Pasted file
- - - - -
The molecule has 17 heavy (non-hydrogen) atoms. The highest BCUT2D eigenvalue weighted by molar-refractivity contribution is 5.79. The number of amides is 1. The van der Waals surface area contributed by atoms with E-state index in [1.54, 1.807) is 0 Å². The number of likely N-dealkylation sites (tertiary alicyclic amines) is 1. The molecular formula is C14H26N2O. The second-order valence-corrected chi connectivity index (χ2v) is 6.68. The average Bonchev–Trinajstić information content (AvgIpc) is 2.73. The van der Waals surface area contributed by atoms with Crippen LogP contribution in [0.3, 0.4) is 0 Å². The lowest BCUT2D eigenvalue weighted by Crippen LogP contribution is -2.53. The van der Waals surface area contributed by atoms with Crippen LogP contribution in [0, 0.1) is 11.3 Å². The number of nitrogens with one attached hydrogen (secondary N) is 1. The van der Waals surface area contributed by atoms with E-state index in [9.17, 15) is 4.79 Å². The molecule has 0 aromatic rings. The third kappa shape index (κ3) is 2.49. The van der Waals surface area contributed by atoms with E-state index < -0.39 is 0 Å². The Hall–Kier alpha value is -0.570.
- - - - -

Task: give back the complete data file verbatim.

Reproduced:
The molecule has 17 heavy (non-hydrogen) atoms. The highest BCUT2D eigenvalue weighted by molar-refractivity contribution is 5.79. The number of amides is 1. The van der Waals surface area contributed by atoms with E-state index in [1.54, 1.807) is 0 Å². The number of likely N-dealkylation sites (tertiary alicyclic amines) is 1. The molecular formula is C14H26N2O. The second-order valence-corrected chi connectivity index (χ2v) is 6.68. The average Bonchev–Trinajstić information content (AvgIpc) is 2.73. The van der Waals surface area contributed by atoms with Crippen LogP contribution in [0.3, 0.4) is 0 Å². The lowest BCUT2D eigenvalue weighted by Crippen LogP contribution is -2.53. The van der Waals surface area contributed by atoms with Crippen LogP contribution in [0, 0.1) is 11.3 Å². The number of nitrogens with one attached hydrogen (secondary N) is 1. The van der Waals surface area contributed by atoms with E-state index in [9.17, 15) is 4.79 Å². The molecule has 0 aromatic rings. The third kappa shape index (κ3) is 2.49. The van der Waals surface area contributed by atoms with E-state index < -0.39 is 0 Å². The Hall–Kier alpha value is -0.570.